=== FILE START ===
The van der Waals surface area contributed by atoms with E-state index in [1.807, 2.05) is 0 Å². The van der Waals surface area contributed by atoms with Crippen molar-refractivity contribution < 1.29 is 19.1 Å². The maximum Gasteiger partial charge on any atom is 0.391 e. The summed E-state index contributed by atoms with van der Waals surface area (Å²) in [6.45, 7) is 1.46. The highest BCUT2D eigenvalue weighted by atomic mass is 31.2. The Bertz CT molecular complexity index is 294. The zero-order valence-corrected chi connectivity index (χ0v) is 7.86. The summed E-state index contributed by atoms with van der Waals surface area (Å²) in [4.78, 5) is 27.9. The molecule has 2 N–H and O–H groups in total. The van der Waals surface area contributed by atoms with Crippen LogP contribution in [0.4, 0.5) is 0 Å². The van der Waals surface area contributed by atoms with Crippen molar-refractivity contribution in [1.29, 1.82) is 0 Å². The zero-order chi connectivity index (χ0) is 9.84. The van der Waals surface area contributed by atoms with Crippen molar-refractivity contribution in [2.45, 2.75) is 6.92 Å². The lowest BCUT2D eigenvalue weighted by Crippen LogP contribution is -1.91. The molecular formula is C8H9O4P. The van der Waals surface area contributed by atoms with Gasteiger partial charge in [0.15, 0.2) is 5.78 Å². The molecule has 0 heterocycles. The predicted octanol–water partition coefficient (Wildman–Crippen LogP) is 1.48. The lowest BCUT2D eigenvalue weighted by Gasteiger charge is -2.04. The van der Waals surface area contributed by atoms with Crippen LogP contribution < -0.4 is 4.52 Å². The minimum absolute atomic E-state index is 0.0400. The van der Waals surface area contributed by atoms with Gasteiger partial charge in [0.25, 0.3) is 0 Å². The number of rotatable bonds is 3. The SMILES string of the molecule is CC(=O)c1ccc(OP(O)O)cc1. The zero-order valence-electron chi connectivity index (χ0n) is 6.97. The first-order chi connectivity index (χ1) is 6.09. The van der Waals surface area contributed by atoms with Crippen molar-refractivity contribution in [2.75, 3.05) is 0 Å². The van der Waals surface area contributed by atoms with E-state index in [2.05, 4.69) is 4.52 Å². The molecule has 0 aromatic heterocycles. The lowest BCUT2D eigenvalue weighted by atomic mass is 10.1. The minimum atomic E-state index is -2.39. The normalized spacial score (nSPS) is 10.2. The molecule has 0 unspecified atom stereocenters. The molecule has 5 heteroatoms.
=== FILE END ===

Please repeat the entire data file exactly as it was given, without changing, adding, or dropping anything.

The van der Waals surface area contributed by atoms with E-state index in [1.807, 2.05) is 0 Å². The van der Waals surface area contributed by atoms with Crippen molar-refractivity contribution < 1.29 is 19.1 Å². The maximum Gasteiger partial charge on any atom is 0.391 e. The summed E-state index contributed by atoms with van der Waals surface area (Å²) in [6.45, 7) is 1.46. The highest BCUT2D eigenvalue weighted by atomic mass is 31.2. The Bertz CT molecular complexity index is 294. The zero-order valence-corrected chi connectivity index (χ0v) is 7.86. The summed E-state index contributed by atoms with van der Waals surface area (Å²) in [4.78, 5) is 27.9. The molecule has 2 N–H and O–H groups in total. The van der Waals surface area contributed by atoms with Crippen LogP contribution in [0.4, 0.5) is 0 Å². The van der Waals surface area contributed by atoms with Crippen molar-refractivity contribution in [1.29, 1.82) is 0 Å². The zero-order chi connectivity index (χ0) is 9.84. The van der Waals surface area contributed by atoms with Crippen molar-refractivity contribution in [2.45, 2.75) is 6.92 Å². The lowest BCUT2D eigenvalue weighted by Crippen LogP contribution is -1.91. The molecular formula is C8H9O4P. The van der Waals surface area contributed by atoms with Gasteiger partial charge in [0.15, 0.2) is 5.78 Å². The molecule has 0 heterocycles. The predicted octanol–water partition coefficient (Wildman–Crippen LogP) is 1.48. The lowest BCUT2D eigenvalue weighted by Gasteiger charge is -2.04. The van der Waals surface area contributed by atoms with Crippen LogP contribution < -0.4 is 4.52 Å². The minimum absolute atomic E-state index is 0.0400. The van der Waals surface area contributed by atoms with Gasteiger partial charge in [0.25, 0.3) is 0 Å². The number of rotatable bonds is 3. The SMILES string of the molecule is CC(=O)c1ccc(OP(O)O)cc1. The zero-order valence-electron chi connectivity index (χ0n) is 6.97. The first-order chi connectivity index (χ1) is 6.09. The van der Waals surface area contributed by atoms with Crippen molar-refractivity contribution in [2.75, 3.05) is 0 Å². The van der Waals surface area contributed by atoms with E-state index in [2.05, 4.69) is 4.52 Å². The molecule has 0 aromatic heterocycles. The lowest BCUT2D eigenvalue weighted by atomic mass is 10.1. The minimum atomic E-state index is -2.39. The normalized spacial score (nSPS) is 10.2. The molecule has 0 unspecified atom stereocenters. The molecule has 5 heteroatoms.